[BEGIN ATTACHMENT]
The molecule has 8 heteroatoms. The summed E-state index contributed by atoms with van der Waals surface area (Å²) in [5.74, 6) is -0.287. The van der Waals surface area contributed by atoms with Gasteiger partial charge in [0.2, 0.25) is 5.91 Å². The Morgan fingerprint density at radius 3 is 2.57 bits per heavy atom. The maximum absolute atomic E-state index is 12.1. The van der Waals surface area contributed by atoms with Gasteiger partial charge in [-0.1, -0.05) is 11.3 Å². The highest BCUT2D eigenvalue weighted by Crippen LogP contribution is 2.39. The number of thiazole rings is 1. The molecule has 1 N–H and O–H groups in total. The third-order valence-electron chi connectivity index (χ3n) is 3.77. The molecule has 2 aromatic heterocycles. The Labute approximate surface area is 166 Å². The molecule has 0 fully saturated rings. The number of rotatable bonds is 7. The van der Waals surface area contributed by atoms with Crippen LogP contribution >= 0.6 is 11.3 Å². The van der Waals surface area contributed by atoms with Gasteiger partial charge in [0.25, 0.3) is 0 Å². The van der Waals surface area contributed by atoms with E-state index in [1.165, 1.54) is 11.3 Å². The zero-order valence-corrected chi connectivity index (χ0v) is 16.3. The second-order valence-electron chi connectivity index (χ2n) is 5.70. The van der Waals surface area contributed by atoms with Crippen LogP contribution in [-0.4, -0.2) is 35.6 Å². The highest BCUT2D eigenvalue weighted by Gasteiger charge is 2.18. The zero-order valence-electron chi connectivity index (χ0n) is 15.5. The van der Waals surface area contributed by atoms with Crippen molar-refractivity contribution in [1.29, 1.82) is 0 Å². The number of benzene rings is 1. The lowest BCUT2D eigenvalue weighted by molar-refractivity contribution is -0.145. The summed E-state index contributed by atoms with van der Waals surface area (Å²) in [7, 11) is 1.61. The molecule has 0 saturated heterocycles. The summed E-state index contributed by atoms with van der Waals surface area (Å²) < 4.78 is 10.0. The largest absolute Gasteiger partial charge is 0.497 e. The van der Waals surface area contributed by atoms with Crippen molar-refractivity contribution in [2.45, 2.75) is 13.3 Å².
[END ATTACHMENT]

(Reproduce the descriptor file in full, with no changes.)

The molecule has 8 heteroatoms. The summed E-state index contributed by atoms with van der Waals surface area (Å²) in [5.74, 6) is -0.287. The van der Waals surface area contributed by atoms with Gasteiger partial charge in [0.2, 0.25) is 5.91 Å². The Morgan fingerprint density at radius 3 is 2.57 bits per heavy atom. The maximum absolute atomic E-state index is 12.1. The van der Waals surface area contributed by atoms with Gasteiger partial charge in [-0.1, -0.05) is 11.3 Å². The highest BCUT2D eigenvalue weighted by Crippen LogP contribution is 2.39. The number of thiazole rings is 1. The molecule has 1 N–H and O–H groups in total. The third-order valence-electron chi connectivity index (χ3n) is 3.77. The molecule has 2 aromatic heterocycles. The Labute approximate surface area is 166 Å². The molecule has 0 fully saturated rings. The number of rotatable bonds is 7. The van der Waals surface area contributed by atoms with Crippen LogP contribution >= 0.6 is 11.3 Å². The van der Waals surface area contributed by atoms with Gasteiger partial charge in [0.25, 0.3) is 0 Å². The van der Waals surface area contributed by atoms with E-state index in [1.165, 1.54) is 11.3 Å². The zero-order valence-corrected chi connectivity index (χ0v) is 16.3. The second-order valence-electron chi connectivity index (χ2n) is 5.70. The van der Waals surface area contributed by atoms with Crippen LogP contribution in [-0.4, -0.2) is 35.6 Å². The highest BCUT2D eigenvalue weighted by Gasteiger charge is 2.18. The zero-order valence-electron chi connectivity index (χ0n) is 15.5. The van der Waals surface area contributed by atoms with Crippen molar-refractivity contribution in [1.29, 1.82) is 0 Å². The number of benzene rings is 1. The lowest BCUT2D eigenvalue weighted by molar-refractivity contribution is -0.145. The summed E-state index contributed by atoms with van der Waals surface area (Å²) in [7, 11) is 1.61. The molecule has 0 saturated heterocycles. The summed E-state index contributed by atoms with van der Waals surface area (Å²) < 4.78 is 10.0. The largest absolute Gasteiger partial charge is 0.497 e. The van der Waals surface area contributed by atoms with Crippen molar-refractivity contribution in [2.45, 2.75) is 13.3 Å².